Apple Valley Road Bridge, Lyons, Colorado
Bridgepixing the Apple Valley Road Bridge, a Timber Arch Bridge spanning the North St. Vrain Creek near Lyons, Colorado. Additional Bridge Photos and a Bridge Blog at www.Bridgepix.com.
Glued laminated timber, also called "gluelam" or "glulam", is a type of structural timber product composed of several layers of dimensioned lumber glued together. By laminating several smaller pieces of wood, a single large, strong, structural member can be manufactured from smaller lumber. These structural members are used as vertical columns or horizontal beams, often in curved, arching shapes.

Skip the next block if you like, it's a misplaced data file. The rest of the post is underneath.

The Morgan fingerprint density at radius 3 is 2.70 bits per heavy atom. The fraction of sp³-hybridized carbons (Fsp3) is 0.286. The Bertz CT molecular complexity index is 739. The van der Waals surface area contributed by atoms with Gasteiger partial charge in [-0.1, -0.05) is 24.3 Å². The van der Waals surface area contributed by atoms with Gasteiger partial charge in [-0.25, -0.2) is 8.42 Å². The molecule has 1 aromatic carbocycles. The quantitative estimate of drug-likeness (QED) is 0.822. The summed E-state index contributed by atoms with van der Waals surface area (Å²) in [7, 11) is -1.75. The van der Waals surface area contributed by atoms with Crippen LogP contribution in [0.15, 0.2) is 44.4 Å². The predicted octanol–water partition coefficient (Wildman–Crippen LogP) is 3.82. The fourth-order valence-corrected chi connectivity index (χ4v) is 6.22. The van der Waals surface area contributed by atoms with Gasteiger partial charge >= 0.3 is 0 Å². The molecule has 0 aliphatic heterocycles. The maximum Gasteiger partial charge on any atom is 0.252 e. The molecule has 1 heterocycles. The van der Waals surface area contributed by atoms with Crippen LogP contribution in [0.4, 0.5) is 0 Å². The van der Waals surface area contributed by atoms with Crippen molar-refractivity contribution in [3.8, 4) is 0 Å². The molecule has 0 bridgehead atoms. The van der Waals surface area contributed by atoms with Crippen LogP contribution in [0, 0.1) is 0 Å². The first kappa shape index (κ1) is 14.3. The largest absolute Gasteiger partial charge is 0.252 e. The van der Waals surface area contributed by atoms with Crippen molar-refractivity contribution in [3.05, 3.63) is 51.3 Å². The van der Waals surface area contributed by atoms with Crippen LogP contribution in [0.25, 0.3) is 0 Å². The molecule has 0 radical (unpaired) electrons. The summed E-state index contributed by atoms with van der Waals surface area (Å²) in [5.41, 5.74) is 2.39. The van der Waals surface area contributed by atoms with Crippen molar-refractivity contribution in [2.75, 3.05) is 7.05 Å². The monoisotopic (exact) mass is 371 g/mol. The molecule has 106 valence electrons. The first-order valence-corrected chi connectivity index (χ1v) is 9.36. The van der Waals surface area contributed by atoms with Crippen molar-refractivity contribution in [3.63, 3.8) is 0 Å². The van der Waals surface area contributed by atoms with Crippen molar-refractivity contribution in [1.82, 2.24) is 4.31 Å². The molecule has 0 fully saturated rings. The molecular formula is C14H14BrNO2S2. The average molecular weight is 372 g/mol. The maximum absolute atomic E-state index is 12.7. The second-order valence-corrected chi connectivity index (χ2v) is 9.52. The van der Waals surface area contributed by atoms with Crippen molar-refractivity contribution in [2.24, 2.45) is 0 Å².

Glued laminated timber, like other engineered wood products, represent an efficient use of available timber. With an increased demand for lumber worldwide, the amount of solid timber available has steadily declined. Gluelam structural members thus make use of smaller and less desirable dimensions of timber, yet are engineered to be stronger than similarly sized members comprised of solid wood.
The first use of glued laminated timber was in Germany in 1890 by Otto Hetzer. The technology arrived in North America in 1934 when Max Hanisch, Sr., who had worked with Hetzer at the turn of the century, formed a firm in Peshtigo, Wisconsin to manufacture structural glued laminated timber. (Wikipedia)